How much money would it take to buy the office of U.S. Senator? How about $60 million? That is how much of his own money New Jersey Senator John Corzine spent in 2001 to narrowly defeat his opponent while setting a national record for money spent by a Senate candidate. That might be how much money Corzine spends this November as he battles one of seven GOP candidates for the nation's most powerful state executive position: NJ governor.

The main reason why Corzine is even running is because former governor James E. McGreevey was forced to resign last November after he admitted to having an extramarital gay affair with a former aide and faced allegations that he had misused his authority to give the man a top post in his administration. This incident, which gained international attention, led to Acting Governor Richard Codey's elevation from Senate President to Governor.

In February, Codey decided not to run for a full term in November, because his advisers said he would need to raise $10 million just to compete with Corzine in the Democratic primaries. Corzine, whose fortune is valued at an estimated $400 million, is expected to run unopposed in the primaries.

New Jersey Assemblyman John McKeon (D-West Orange) said that Codey's bowing out shows that "someone of means has a head-and-shoulders advantage. We really need to think about that. It really is unfair. It eliminates 99.9 percent of the people." Codey has said that he will remain Senate President, where he still has three years left on his term.

Meanwhile, the Republican candidates are led by Mercer county businessman Doug Forrester and former Jersey City mayor Bret Schundler. Forrester lost to current U.S. Senator Frank Lautenberg (D-NJ) in 2002 (50 percent-33 percent). On the other hand, Schundler lost the 2001 gubernatorial election to McGreevey (50 percent-34 percent). Forrester and Schundler are in a statistical dead heat at this point in time.

Morris County Freeholder John Murphy is also in the running, as is Bergen County businessman Robert Schroeder, who finished second in the Gloucester County convention. Also running are Bogota Mayor Steve Lonegan, who claims to be the most conservative of the group, Assemblyman Paul DiGaetano (R-Rutherford), and Bergen County Freeholder Todd Galiguire. DiGaetano may be the dark horse among the GOP candidates. He won the Bergen County convention, which is considered the biggest prize in the race to the nomination. The Bergen County Convention was the first loss for Forrester, who had won the previous four conventions.

Despite all of the emphasis on who wins the county conventions, the results do not always provide a clear-cut winner. Former gubernatorial candidate Bob Franks won all but one county in 2001, yet still lost the nomination to Schundler. This time around, Schundler is running on a property tax relief proposal, while DiGaetano is pushing counterterrorism preparedness. Lonegan, who supports school vouchers, is demanding that the state close Teterboro airport.

Former Saturday Night Live star Joe Piscopo has not ruled out running as an Independent candidate. He was "drafted" to run by Doug Friedline, who successfully ran Minnesota Governor Jesse Ventura's 1999 campaign. Friedline also tried to convince Bruce Springsteen to run for Senate in 2002.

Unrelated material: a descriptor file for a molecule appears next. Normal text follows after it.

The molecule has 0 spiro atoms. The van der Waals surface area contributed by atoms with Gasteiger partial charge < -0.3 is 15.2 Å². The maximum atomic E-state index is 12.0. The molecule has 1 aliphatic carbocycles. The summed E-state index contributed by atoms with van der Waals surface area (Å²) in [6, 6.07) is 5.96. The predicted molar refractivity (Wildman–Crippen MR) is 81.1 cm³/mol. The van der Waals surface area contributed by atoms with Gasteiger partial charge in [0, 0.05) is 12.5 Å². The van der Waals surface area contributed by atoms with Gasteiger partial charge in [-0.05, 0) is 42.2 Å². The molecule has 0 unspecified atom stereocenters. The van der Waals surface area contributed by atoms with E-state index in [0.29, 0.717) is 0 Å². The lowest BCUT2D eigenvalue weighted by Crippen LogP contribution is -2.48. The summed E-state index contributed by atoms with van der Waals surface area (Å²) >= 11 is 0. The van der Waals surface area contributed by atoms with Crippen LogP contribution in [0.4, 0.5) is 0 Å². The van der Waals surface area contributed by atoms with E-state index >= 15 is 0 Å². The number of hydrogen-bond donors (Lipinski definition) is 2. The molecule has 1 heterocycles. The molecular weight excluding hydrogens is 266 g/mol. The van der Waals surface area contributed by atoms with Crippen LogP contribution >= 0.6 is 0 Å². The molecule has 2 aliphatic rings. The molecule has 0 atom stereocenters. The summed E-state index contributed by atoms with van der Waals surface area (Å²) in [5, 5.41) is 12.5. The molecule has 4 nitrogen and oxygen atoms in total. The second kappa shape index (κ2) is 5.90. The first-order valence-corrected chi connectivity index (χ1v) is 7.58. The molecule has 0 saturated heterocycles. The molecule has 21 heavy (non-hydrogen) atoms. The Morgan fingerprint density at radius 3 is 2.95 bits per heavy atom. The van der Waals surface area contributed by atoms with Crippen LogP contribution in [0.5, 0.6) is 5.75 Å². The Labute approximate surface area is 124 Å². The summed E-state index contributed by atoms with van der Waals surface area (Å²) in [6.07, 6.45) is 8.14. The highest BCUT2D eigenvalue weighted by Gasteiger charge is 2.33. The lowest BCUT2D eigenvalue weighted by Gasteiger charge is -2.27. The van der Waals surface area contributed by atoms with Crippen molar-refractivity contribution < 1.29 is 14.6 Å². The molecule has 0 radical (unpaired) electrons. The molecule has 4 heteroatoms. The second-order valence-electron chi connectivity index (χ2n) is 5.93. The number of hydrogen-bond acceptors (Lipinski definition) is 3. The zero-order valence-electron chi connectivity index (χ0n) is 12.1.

Regardless of all of the GOP and potential Independent candidates, the question still remains if anyone can come close to matching Corzine's fortune and defeat him. Corzine, who earned his wealth as co-chairman and CEO of Goldman Sachs investment firm, has given over $8 million of his own money to the Democratic Party. Most of that money has found its way to NJ Democratic leaders and party bosses who have ensured that Corzine would run unopposed in the primaries. Despite all of the money that Corzine has fed into the party, his mantra is "unbought and unbossed."

Corzine has responded to GOP complaints about his donations by claiming that he is less influenced by special interests and lobbyists because he has used all of his own money.

"I'm not going knocking on those doors asking for dough that is going to allow my decisions to be colored," said Corzine.

According to recent polls, New Jersey voters agree with him. A recent Quinnipiac poll showed that 57 percent of voters believe that Corzine's fortune frees him from special interests' pressures. Further, 66 percent of voters polled were not bothered at all by the $8 million Corzine has donated to the Democrats. These polls reflect Corzine's 20 point lead over either Forrester or Schundler in a head to head match up.

New Jersey voters will need to make another important decision at the polls in November, when they decide if they need a lieutenant governor. There are only six other states in the nation that do not have a lieutenant governor, and recent events have raised more questions about the line of succession in New Jersey. Critics of the current system charge that it is a violation of separation of powers to have a governor, or acting governor, and Senate President be the same person.

The proposed amendment to the state constitution would call for the gubernatorial candidate to run on a ticket with a lieutenant governor, similar to the presidential elections. There have been some questions about exactly what role the lieutenant would have and how much or how little power he or she would hold. If this measure passes, the first time a candidate would have to pick a lieutenant governor would be 2009.

Matt Egan is a sophomore journalism/professional writing major at the College of New Jersey.